My theatrical, artistic husband also happens to be a sports nerd. He knows more statistics about American football and cricket and baseball and basketball and soccer – and just about every other sport going – than most sports professionals. He also loves to use sports metaphors: on his students, on his casts – and on me. And although competitive sport is anathema to me, I do appreciate the wisdom that can be gleaned from the experience of athletes and their coaches and how that knowledge can be transferred to other elements of life – from parenting, to writing – to just living.
I’m always anxious about result. Hugh’s always focused on process. The life of a novelist invites daily bouts of self-doubt: it comes with the job and is worth it, in the end, though sometimes it’s tough. When I’m struggling with this, when I worry about whether a book is good enough or how it’s landing with a publisher and then a reader and a critic, or whether a new idea is going to be any good, I think back to one of Hugh’s sayings, gleaned from baseball I believe: ‘Focus on where the bat hits the ball, not on where the ball lands.’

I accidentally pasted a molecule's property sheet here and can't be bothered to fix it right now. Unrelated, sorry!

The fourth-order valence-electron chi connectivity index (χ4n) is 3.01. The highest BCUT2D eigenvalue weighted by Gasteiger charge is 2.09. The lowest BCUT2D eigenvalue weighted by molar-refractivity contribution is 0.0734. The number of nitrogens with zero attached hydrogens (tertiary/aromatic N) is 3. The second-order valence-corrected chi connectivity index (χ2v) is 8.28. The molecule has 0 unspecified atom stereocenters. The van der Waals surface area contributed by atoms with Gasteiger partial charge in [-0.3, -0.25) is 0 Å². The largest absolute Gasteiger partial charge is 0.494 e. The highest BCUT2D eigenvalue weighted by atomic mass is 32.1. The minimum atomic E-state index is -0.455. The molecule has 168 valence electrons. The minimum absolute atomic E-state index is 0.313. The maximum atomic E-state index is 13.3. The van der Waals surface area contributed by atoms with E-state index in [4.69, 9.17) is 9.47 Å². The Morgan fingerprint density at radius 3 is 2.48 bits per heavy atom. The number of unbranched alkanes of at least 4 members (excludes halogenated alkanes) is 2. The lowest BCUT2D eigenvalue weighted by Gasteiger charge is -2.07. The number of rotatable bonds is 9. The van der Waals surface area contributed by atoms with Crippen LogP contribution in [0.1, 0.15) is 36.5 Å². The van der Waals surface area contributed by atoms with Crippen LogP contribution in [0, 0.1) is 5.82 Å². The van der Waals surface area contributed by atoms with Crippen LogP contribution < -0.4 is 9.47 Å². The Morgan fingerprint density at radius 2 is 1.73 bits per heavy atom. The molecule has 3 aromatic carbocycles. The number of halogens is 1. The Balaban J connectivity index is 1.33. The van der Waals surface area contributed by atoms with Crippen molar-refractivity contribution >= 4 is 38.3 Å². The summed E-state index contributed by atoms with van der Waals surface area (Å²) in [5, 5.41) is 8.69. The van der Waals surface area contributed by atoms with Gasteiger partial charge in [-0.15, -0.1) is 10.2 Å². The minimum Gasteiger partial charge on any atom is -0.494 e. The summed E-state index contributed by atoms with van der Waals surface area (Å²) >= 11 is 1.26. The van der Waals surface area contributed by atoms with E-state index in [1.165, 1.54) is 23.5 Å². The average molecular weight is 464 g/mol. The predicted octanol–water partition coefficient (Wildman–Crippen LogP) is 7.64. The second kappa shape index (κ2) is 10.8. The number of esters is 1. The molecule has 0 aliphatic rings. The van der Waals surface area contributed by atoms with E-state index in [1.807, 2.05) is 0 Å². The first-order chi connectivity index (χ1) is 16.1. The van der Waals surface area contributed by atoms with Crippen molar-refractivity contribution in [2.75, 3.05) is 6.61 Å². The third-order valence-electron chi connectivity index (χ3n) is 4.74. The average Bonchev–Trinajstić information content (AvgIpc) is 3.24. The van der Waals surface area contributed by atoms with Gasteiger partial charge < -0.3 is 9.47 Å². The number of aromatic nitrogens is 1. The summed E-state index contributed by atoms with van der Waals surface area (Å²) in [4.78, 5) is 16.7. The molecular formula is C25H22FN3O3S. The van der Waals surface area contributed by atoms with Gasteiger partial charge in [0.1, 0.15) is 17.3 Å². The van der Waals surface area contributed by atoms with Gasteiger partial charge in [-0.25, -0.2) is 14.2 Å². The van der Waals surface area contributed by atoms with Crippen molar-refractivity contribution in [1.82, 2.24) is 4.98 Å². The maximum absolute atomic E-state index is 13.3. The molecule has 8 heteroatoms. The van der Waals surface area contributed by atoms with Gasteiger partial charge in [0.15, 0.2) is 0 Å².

I gather that, technically, this is helpful: it makes you hit the ball better. So, in writing terms, if you focus on the writing, the day to day, sentence by sentence, scene by scene work of getting the story down, you’re more likely to make something good – to bat well – than if you look past what you’re doing at what the result might be (where the ball will land). It’s all about process. Focus on the process and not only will the final product be better but, perhaps more importantly, you will have lead a richer, more authentic life along the way.
So, today, as I find myself in the midst of edits and also between projects, as I worry about how one of my books will land and whether a new idea will take off, I’m trying to pay a bit of this wisdom: to keep my eye on where the bat hits the ball.
I hope it helps you too, in whatever you’re undertaking today and tomorrow.